Query: Francina Reynolds

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Francina Reynolds

2 Dec 1803 Rising Sun, Cecil, Maryland, USA
11 Sep 1861 Rising Sun, Cecil, Maryland, USA

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Francina Reynolds's Family Relations

Henry Reynolds
23 Mar 1757 – 26 Jan 1835
Catharine Skiles
5 Oct 1775 – 1807

Sarah Ann Reynolds
1807 – 1848
Henry Reynolds
1805 – 25 Sep 1892
Mary Reynolds
9 Sep 1794 –
Jacob Reynolds
16 Nov 1780 – 1 Jul 1802
Elizabeth Reynolds
12 Apr 1784 –
Sarah Reynolds
21 Nov 1790 –
William Reynolds
1761 – Sep 1808
Rebecca Reynolds
12 Sep 1788 –
Henry JR Reynolds
21 Mar 1798 –
David Reynolds
5 Mar 1797 – 17 Dec 1869
Israel Reynolds
17 Jun 1801 –
Martha Patsy Runnels
11 Jul 1805 – 11 Apr 1894

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Memoirs of Sir Joshua Reynolds - Page 221


SIR JOSHUA REYNOLDS whose works, the acknowledged patterns of grace, and expression, conduce not more to excite emulation, than his lectures serve to instruct the students in the solid principles of design and composition, might have been presumed to have exerted such effects of British genius' in the sublimer branches of the arts, as might almost have rivalled the exquisite sculpture of A n cient Greece and Rome, or the finished paintings of the Roman, Florentine, and Flemish schools; but in Sculpture, as well as in History, Painting, and Land scape, we cannot but perceive, a mortifying disparity in the best of these pieces, in the late exhibition, when placed in competition with the works before mention- e d This wise critic, it seems, expected that painters would start up as mushrooms do, and thrive under as small a portion of attention, but he ought to have known that Art is not to be raised by the numbers, however great, who only gaze on its productions, and do no more. Sir Joshuas offerings to the Exhibition this year consisted of his historical portrait of Miss Beauclerc in the character of Spencers Una, and of his emblemati cal figure of Justice, then drawn as a model for the window which M r. Jervis was painting at Oxford; to these were subjoined his portraits of the Historical Gibbon, of Lady Beaumont, of Lord …

Sir Joshua Reynolds, P. R. A. - Page 58


Sir Joshua Reynolds that in so far as he wittingly used unstable colours he used the only medium which would produce the effect that gave its particular character to his work, in which lords and ladies gay, by a refinement of irony, were represented with a beauty not only as bright but as perishable as their own.1 The case of the Marquis of Drogheda, whose portrait has been instanced as one the fading of which maintained a curious parallelism between the counterfeit and real man, was doubtless one of many similar cases. The Marquis, according to J. T. Smith, the author of the Life of Nollekens, was painted in early life by Sir Joshua Reynolds. He shortly afterwards went abroad and remained away between twenty and thirty years, during which time he ran into excess, became bilious, and returned to Ireland with a shattered constitution, to find that the portrait and the original had faded together. It must be hoped that the Marquis was edified by the parallelism, but it is not on record that he was, any more than it is on record that the other fine-gentleman and fine-lady sitters to Reynolds endorsed the opinion of Opie, of whom it is stated that he used to say that the faded pictures of Reynolds were finer than those of 1 Regarding the method of colouring recommended by Reynolds, the following is one of his most …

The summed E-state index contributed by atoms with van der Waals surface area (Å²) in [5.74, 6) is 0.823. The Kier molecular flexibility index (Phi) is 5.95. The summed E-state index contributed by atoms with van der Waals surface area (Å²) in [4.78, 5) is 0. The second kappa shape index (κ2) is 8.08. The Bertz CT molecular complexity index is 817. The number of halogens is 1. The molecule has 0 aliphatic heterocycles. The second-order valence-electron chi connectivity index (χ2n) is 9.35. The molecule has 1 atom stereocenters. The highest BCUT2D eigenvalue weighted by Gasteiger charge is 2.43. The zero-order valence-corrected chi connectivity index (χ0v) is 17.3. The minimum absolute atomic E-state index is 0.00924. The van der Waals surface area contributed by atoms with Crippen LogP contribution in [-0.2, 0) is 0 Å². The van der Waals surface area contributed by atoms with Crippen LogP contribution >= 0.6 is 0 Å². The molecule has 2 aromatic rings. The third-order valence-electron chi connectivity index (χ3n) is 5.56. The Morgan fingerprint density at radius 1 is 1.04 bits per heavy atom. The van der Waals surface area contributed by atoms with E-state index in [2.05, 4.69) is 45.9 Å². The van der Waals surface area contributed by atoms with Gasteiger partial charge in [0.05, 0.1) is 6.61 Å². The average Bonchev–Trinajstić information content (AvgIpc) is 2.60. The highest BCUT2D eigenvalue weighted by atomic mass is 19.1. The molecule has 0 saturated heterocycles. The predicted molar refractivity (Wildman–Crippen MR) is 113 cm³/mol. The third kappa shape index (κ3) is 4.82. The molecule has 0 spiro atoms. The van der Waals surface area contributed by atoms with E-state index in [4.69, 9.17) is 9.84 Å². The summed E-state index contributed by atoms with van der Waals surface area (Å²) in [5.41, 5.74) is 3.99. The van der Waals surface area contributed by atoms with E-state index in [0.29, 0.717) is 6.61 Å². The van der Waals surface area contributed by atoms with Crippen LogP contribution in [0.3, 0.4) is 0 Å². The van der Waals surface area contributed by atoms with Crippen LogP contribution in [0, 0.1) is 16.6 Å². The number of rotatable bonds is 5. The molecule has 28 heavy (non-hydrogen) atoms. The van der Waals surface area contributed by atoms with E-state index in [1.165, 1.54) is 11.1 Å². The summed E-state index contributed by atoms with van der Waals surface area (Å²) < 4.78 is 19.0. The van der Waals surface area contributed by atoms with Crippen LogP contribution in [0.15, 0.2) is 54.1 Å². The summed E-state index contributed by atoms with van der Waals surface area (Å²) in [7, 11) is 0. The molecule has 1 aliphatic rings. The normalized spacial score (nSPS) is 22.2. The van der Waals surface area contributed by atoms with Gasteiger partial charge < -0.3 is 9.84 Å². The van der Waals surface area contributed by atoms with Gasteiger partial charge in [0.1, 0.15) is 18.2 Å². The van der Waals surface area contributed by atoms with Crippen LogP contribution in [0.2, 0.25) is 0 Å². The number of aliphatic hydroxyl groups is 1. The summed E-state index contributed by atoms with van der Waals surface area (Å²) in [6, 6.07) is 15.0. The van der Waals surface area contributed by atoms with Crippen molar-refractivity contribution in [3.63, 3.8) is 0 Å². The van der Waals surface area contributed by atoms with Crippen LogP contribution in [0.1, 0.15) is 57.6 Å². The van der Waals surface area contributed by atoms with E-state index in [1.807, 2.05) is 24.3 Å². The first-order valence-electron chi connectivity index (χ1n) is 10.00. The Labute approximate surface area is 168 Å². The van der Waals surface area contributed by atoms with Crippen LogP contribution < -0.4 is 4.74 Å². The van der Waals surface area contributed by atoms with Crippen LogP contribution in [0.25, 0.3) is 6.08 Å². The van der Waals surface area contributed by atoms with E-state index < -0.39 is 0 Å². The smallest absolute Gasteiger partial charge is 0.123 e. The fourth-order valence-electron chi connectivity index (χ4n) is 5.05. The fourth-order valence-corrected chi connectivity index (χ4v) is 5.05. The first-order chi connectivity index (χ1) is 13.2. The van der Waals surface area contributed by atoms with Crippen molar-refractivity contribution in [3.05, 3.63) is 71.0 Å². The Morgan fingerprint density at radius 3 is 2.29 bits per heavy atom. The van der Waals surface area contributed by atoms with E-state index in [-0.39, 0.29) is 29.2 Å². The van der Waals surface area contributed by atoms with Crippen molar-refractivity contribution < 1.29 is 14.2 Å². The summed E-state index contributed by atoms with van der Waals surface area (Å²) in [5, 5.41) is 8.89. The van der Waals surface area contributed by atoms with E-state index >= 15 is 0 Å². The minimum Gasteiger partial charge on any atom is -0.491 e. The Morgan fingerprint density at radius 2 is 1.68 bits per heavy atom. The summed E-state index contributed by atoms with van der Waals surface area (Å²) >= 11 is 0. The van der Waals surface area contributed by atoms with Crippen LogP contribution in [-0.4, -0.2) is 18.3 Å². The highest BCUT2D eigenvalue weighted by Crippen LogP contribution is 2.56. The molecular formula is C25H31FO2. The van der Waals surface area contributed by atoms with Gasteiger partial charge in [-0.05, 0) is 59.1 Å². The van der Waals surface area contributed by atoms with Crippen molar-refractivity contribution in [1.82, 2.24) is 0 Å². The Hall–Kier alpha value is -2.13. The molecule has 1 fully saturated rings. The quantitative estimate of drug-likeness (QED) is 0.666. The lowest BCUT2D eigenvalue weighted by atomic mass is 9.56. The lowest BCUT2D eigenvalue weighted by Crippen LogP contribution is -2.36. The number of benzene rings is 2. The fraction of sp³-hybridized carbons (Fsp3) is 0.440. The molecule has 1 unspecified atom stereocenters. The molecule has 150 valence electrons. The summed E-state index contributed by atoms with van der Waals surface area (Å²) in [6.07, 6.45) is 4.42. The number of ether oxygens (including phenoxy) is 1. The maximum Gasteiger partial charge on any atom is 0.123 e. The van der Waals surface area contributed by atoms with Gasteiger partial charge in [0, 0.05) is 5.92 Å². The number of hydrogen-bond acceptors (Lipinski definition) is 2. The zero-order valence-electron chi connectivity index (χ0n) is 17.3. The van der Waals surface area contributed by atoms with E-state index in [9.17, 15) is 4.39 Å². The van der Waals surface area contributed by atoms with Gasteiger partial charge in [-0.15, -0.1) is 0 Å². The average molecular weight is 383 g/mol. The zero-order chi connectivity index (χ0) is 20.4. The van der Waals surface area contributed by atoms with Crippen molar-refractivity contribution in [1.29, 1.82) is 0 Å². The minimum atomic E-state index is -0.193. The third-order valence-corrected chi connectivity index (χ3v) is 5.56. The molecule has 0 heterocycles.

The Literary Works of Sir Joshua Reynolds to Which Is Prefixed a Memoir of the Author; With Remarks on His Professional Character, Illustrative of His Principles and Practice (Volume 1) - Page 64


44- memoir OF with some facility in his studies: but his performances were, for some time after he quitted his instructor, slightly tinctured with the defects of his style; and, had he remained longer, it is probable that he would have had much more to unlearn, and that the efforts which his superior feeling for the art induced him to make in shaking off the partial Gothicism of manner which he had acquired in the school of Hudson, would have been rendered more difficult in proportion to the time which he had remained under the influence of such a master. Some of the pictures which he painted at this period, appear to have been but very indif- ferent ; being carelessly drawn, says Northcote, and frequently in common-place attitudes, like those of his old master Hudson, with one hand hid in the waistcoat, and the hat under the arm, a very favourite attitude with portrait-painters at that time, because particularly convenient to the artist, as by it he got rid of the tremendous difficulty of painting the hand. But one gentleman, whose portrait Reynolds painted, desired to have his hat on his head in the picture, which was quickly finished, in a common-place atti- tude, done without much study, and sent home; where, on inspection, it was soon discovered that, although this gentleman, in his portrait, had one hat upon his head, yet there was another under his arm. This picture, Northcote adds, I never saw; but I have heard the anecdote so often repeated, and from such authority, that I apprehend it to be a truth. While …

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About Francina Reynolds

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